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I have an very big sql file that I cant open in a gui editor. I need to replace the string 'user1'@'localhost' (note the ` character) by 'user2'@'localhost' but i am having troubles finding the right syntax for sed command.

I can get the strings to replace correcly using the following grep command:

grep -w 'user1`@`localhost'

Any help please? Thank you.

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2 Answers 2

up vote 3 down vote accepted

I thought of a more general solution than as your question asks for.

Let's imagine you need to find a string based on your regular expression search criteria. You'd like to replace only a part of it, and leave the other matching parts unchanged.

To demonstrate with an example:

echo "'some-name'@'some-host'" | sed -r "s/(')([^']+)('@'[^']*')/\1user2\3/g"

will display:

'user2'@'some-host'

The sed command performs the replacement by using the s/search-regexp/replacement/g syntax. In our case:

  • (') matches the first single quote. This is trivial, but could be more complex. It represents the part of the string before the replacement. sed assigns the value of this sub-expression to the special variable \1.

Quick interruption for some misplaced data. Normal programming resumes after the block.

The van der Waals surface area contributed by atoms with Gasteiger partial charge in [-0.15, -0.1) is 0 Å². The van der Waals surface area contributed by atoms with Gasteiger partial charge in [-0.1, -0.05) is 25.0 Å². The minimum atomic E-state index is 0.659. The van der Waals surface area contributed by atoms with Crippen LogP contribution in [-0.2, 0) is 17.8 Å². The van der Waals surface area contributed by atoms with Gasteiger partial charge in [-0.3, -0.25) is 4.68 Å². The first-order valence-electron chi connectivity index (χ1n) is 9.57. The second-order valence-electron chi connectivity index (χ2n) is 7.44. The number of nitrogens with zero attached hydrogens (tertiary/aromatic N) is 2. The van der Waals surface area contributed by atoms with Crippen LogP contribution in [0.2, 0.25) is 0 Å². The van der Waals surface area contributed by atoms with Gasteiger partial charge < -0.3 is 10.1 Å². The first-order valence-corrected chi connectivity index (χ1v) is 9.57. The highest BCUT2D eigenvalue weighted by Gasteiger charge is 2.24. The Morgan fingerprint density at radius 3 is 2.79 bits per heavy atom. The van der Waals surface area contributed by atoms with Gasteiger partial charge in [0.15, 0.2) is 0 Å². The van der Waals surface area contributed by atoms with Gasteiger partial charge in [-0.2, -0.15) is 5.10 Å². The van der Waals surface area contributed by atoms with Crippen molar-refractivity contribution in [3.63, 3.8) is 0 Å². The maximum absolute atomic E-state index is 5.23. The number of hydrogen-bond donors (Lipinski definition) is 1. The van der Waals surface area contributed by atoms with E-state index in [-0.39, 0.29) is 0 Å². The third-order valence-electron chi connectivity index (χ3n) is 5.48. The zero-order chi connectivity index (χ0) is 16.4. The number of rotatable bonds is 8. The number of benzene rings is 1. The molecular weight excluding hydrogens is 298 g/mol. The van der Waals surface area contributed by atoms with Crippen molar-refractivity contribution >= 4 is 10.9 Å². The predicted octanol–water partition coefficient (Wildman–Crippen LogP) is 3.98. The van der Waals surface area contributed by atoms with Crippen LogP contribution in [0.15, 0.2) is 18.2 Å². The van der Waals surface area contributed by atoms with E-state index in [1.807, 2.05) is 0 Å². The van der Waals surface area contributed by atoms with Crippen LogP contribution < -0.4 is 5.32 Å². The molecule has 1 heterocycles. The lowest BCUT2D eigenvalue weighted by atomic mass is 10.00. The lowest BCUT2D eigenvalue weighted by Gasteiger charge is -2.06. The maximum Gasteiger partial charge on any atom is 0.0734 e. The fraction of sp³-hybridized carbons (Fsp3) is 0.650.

• ([^']+) matches the user name. Basically any character starting from the previous position that is not a quote. sed assigns the value of this sub-expression to the special variable \2.
  • ('@'[^']*') matches the '@'host-name' part. Similarly to the previous sub-expression, a quote, a @, a quote again and any character that is not a quote and then a quote at the end. sed assigns the value of this sub-expression to the special variable \3.

The replacement part will replace anything that matched the search-regexp. By using the variables shown above, we can replace the user name and leave the other regions intact. \1 + your new user name + \3 will produce the desired result. Thus:

\1user2\3

Results in:

  • Whatever contents the first sub-expression has, (it is a single quote)
  • followed by the string "user2", (note \2 is intentionally not used, because we replace the user name)
  • and finally the contents of the 3rd sub-expression (which is a '@ and the host name in quotes).

If you cat your script file and pipe it to the sed command, you should get the desired result.

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1  
Great answer. Thank you. –  brpaz Jul 2 '13 at 15:24
    
You're welcome! –  lgarzo Jul 2 '13 at 15:29

Wrapping your sed command around speechmarks will work:

adder@adamj-T1500:~$ cat sed_test 
user1'@'localhost
adder@adamj-T1500:~$ sed -i -e "s/user1'@'localhost/user2'@'localhost/" sed_test
adder@adamj-T1500:~$ cat sed_test 
user2'@'localhost

There's a number of different ways you can escape a single quote for a sed command, there's a number of questions with answers on stackoverflow:

http://stackoverflow.com/questions/9112157/escaping-single-quotes

http://stackoverflow.com/questions/7990750/escape-single-quote

http://stackoverflow.com/questions/7517632/how-do-i-escape-double-and-single-quotes-in-sed-bash

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